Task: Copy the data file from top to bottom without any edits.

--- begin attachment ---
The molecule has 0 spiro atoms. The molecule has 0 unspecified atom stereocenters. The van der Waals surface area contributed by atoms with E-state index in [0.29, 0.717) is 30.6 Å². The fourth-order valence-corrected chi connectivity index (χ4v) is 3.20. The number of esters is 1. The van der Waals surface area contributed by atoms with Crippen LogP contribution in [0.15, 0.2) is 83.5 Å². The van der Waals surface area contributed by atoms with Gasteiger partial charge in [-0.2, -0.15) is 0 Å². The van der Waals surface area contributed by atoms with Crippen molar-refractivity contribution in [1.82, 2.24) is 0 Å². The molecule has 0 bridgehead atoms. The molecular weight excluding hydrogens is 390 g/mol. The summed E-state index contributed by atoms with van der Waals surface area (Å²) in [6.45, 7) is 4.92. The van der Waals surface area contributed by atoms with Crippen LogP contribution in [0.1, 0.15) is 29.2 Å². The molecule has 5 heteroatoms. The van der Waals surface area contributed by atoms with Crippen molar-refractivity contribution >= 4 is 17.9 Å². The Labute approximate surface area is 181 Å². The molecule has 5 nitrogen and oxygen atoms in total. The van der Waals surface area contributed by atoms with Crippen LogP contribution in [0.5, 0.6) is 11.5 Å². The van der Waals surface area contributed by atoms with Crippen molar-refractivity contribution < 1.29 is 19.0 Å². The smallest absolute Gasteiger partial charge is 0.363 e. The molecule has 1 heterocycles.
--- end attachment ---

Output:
The molecule has 0 spiro atoms. The molecule has 0 unspecified atom stereocenters. The van der Waals surface area contributed by atoms with E-state index in [0.29, 0.717) is 30.6 Å². The fourth-order valence-corrected chi connectivity index (χ4v) is 3.20. The number of esters is 1. The van der Waals surface area contributed by atoms with Crippen LogP contribution in [0.15, 0.2) is 83.5 Å². The van der Waals surface area contributed by atoms with Gasteiger partial charge in [-0.2, -0.15) is 0 Å². The van der Waals surface area contributed by atoms with Crippen molar-refractivity contribution in [1.82, 2.24) is 0 Å². The molecule has 0 bridgehead atoms. The molecular weight excluding hydrogens is 390 g/mol. The summed E-state index contributed by atoms with van der Waals surface area (Å²) in [6.45, 7) is 4.92. The van der Waals surface area contributed by atoms with Crippen LogP contribution in [0.1, 0.15) is 29.2 Å². The molecule has 5 heteroatoms. The van der Waals surface area contributed by atoms with Crippen molar-refractivity contribution >= 4 is 17.9 Å². The Labute approximate surface area is 181 Å². The molecule has 5 nitrogen and oxygen atoms in total. The van der Waals surface area contributed by atoms with Crippen LogP contribution in [0.5, 0.6) is 11.5 Å². The van der Waals surface area contributed by atoms with Crippen molar-refractivity contribution < 1.29 is 19.0 Å². The smallest absolute Gasteiger partial charge is 0.363 e. The molecule has 1 heterocycles.